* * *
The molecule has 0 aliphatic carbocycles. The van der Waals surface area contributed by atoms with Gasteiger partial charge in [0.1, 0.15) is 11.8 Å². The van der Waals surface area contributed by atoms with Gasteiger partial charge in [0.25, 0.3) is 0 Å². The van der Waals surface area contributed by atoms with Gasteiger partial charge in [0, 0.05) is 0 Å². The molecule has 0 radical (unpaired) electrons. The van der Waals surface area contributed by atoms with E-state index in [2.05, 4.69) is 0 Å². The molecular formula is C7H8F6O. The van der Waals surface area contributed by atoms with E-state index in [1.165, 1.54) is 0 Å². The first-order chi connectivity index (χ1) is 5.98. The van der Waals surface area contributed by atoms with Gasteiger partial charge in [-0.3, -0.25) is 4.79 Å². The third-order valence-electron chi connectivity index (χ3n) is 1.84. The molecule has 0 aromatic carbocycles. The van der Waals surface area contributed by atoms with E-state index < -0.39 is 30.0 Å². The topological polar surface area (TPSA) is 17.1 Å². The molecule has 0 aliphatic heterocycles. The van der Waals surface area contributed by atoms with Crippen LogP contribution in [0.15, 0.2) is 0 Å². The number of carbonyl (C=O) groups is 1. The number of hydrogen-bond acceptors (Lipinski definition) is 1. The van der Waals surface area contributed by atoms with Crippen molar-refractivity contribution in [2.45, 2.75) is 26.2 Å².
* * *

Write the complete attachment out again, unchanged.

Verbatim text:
The molecule has 0 aliphatic carbocycles. The van der Waals surface area contributed by atoms with Gasteiger partial charge in [0.1, 0.15) is 11.8 Å². The van der Waals surface area contributed by atoms with Gasteiger partial charge in [0.25, 0.3) is 0 Å². The van der Waals surface area contributed by atoms with Gasteiger partial charge in [0, 0.05) is 0 Å². The molecule has 0 radical (unpaired) electrons. The van der Waals surface area contributed by atoms with E-state index in [2.05, 4.69) is 0 Å². The molecular formula is C7H8F6O. The van der Waals surface area contributed by atoms with E-state index in [1.165, 1.54) is 0 Å². The first-order chi connectivity index (χ1) is 5.98. The van der Waals surface area contributed by atoms with Gasteiger partial charge in [-0.3, -0.25) is 4.79 Å². The third-order valence-electron chi connectivity index (χ3n) is 1.84. The molecule has 0 aromatic carbocycles. The van der Waals surface area contributed by atoms with E-state index < -0.39 is 30.0 Å². The topological polar surface area (TPSA) is 17.1 Å². The molecule has 0 aliphatic heterocycles. The van der Waals surface area contributed by atoms with Crippen LogP contribution in [0.15, 0.2) is 0 Å². The number of carbonyl (C=O) groups is 1. The number of hydrogen-bond acceptors (Lipinski definition) is 1. The van der Waals surface area contributed by atoms with Crippen molar-refractivity contribution in [2.45, 2.75) is 26.2 Å².